Humans have evolved and are constantly searching for answers to understand the world. During this research new intrigues arise, in which our senses cannot provide to see the universe as it is, leading us to a failure in our attempts of obtaining an answer, for that, we invented mathematics and science. These tools allow us to explain how the world really works.
The book is a collaboration between the authors widely recognized in the UK for the Radio 4 series, mathematician, Hannah Fry and geneticist, Adam Rutherford, in which they investigate everyday mysteries, opening a debate between both authors, from a point of view of science and mathematics approaching the issues with humor, making it interesting and fun to understand questions of time, space and the origin of the universe, broadening our perspective.
We are prompted to question ourselves, what information is necessary to change our opinion?, and why and how questions arise? questions such as does your dog love you or not? are addressed, in which Adam states that not from the scientific side, but Hannah, has no doubt that dogs are capable of loving. Questions such as: What will the end of the world be like and when will it happen? What is time and where does it come from? and others of greater scientific and mathematical rigor are also addressed.
The book, written with humor and wit, tells the story of science.
Omitting the boring parts but including a compilation of tales of blunders, mistakes and biases, accidents and some bad decisions that as a sum create human knowledge.
Adam Rutherford and Hannah Fry guide the reader through time and space, through our bodies and minds, showing how emotions shape our view of reality, how our minds can deceive us, the reason for evolution, and why we decided to start inquiring about the universe.
The authors ask questions that make us totally lose order in our heads and re-establish everything previously learned by questioning Where does time come from? Do we have free will? Does my dog really love me? This is explained in conjunction with memorable and amusing moments in science: for example, hypnotized snails, human-sized ants, and the average time it takes most animals to evacuate their bladders.
The Complete Guide to Absolutely Everything (Abridged): Adventures in Math and Science celebrates the weirdness and curiosities of the cosmos, humans, and madness in scientific discovery.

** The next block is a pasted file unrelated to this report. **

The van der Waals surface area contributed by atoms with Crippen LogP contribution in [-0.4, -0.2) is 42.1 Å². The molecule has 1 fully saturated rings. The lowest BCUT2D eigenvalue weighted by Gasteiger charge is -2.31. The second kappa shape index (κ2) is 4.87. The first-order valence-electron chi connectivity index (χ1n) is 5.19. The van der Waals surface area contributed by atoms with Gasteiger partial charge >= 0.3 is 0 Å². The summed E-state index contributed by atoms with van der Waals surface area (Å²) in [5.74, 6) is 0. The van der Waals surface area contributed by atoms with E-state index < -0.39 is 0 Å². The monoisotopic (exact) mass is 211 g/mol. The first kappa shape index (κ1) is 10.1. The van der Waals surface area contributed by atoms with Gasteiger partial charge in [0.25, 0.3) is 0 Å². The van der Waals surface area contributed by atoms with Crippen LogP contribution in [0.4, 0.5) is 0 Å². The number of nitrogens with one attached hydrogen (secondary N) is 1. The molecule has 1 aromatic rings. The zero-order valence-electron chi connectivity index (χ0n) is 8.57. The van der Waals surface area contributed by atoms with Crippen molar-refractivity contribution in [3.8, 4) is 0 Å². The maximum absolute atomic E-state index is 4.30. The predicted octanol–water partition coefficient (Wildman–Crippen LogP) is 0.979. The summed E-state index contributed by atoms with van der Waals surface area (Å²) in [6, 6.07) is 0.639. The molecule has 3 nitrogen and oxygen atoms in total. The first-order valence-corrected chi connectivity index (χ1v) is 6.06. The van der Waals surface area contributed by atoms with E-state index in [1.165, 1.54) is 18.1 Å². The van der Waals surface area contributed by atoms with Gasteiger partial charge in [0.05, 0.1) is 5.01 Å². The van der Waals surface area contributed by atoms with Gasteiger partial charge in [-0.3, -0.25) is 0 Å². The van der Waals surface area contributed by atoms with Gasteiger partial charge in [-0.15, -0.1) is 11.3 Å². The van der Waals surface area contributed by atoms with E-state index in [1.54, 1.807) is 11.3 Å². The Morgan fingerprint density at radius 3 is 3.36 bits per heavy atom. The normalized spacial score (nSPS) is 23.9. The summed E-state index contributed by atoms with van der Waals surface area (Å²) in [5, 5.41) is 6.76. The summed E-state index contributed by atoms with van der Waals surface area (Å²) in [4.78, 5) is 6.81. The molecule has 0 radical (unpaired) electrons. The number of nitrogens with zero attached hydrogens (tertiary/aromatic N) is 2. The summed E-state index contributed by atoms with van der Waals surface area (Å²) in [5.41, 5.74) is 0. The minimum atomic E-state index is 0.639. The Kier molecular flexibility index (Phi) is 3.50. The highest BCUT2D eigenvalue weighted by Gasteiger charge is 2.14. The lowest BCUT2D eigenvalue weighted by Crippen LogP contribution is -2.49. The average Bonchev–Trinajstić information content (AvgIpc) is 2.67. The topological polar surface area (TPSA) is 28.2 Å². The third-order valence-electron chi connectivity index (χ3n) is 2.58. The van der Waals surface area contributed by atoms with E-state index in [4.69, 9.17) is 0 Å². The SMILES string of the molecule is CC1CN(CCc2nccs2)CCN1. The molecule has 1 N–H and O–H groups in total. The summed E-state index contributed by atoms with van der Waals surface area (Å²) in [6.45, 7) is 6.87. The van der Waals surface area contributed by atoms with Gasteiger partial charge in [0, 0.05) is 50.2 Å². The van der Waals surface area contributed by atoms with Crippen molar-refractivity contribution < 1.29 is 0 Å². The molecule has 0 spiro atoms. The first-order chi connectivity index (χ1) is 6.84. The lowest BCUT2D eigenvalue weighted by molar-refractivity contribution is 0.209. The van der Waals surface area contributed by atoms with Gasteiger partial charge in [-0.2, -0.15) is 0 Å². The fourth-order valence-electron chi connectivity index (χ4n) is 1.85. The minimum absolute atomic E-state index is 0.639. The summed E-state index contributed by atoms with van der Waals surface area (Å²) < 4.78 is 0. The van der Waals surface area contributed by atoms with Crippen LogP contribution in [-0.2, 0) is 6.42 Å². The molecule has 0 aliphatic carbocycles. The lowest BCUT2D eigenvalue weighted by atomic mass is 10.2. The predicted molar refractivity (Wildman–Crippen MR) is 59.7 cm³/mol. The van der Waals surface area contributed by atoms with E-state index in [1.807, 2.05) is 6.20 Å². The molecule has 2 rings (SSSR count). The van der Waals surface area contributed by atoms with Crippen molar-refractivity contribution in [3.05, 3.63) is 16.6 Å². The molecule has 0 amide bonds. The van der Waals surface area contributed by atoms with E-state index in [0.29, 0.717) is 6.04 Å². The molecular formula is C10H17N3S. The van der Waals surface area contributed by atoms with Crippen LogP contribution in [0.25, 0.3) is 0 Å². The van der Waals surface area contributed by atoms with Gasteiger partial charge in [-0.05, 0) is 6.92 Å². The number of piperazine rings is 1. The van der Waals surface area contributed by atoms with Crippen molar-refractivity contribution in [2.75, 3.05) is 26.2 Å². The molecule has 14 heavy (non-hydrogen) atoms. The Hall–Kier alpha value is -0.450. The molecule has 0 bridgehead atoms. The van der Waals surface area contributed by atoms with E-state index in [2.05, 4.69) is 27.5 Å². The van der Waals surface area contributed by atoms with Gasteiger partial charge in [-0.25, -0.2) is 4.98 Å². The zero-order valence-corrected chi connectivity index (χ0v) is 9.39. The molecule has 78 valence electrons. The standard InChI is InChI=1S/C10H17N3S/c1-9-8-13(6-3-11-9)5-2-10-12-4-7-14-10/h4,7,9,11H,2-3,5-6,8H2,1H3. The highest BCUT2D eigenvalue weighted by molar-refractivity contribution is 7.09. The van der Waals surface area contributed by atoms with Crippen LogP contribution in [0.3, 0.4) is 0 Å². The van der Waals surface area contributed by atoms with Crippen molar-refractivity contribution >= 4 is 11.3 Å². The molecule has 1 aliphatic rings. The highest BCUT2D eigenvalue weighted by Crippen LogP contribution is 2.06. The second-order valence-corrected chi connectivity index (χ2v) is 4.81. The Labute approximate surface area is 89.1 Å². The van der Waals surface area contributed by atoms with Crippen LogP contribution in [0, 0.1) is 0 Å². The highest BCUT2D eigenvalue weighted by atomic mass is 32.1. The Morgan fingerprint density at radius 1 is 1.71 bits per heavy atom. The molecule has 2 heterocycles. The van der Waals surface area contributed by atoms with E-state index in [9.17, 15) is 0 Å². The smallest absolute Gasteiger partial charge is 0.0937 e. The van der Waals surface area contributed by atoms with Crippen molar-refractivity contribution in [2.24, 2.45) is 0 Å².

In the chapter Endless Possibilities, Jorge Luis Borges’ short story The Library of Babel is discussed, in which every word ever written, spoken, or thought was put to paper. In 2015, Jonathan Basile built the digital Library of Babel using an algorithm. This led Fry to wonder how do you find anything in this library of all knowledge? And how do you know what you read is true?
“All you’ll find in Basile’s library are random letters of incomprehensible nonsense… A library containing all possible knowledge might as well contain no knowledge at all.”
Anyway, all the ideas embodied in the book are based on science and mathematics, and were designed to put an end to myths and ideas formed without critical judgment and without sufficient evidence becoming very outdated, but, while still being fully accessible.
A, (2022), Retrieved from https://www.goodreads.com/book/show/56769573-the-complete-guide-to-absolutely-everything-abridged
Barnes & Noble. (2022). Retrieved from https://www.barnesandnoble.com/w/the-complete-guide-to-absolutely-everything-adam-rutherford/1139671609#:~:text=Editorial%20Reviews,The%20illustrations%20are%20truly%20excellent.%22&text=%22A%20wonderfully%20engaging%20blend%20of,%2C%20clarity%2C%20and%20knowledge.%22&text=%22%5BT%5Deeming%20with%20curious,this%20fun%20and%20fascinating%20read.%22
Shortwave (2022). Retrieved from https://open.spotify.com/episode/4cFWUyHS4s0S7CZ5dt6K96?si=QROksQ1tRc24EyOwMe06og&context=spotify%3Ashow%3A2rTT1klKUoQNuaW2Ah19Pa
Sturges, F. (2022). The Guardian. Retrieved from https://www.theguardian.com/books/2021/oct/22/rutherford-and-frys-complete-guide-to-absolutely-everything-audiobook-review-easygoing-education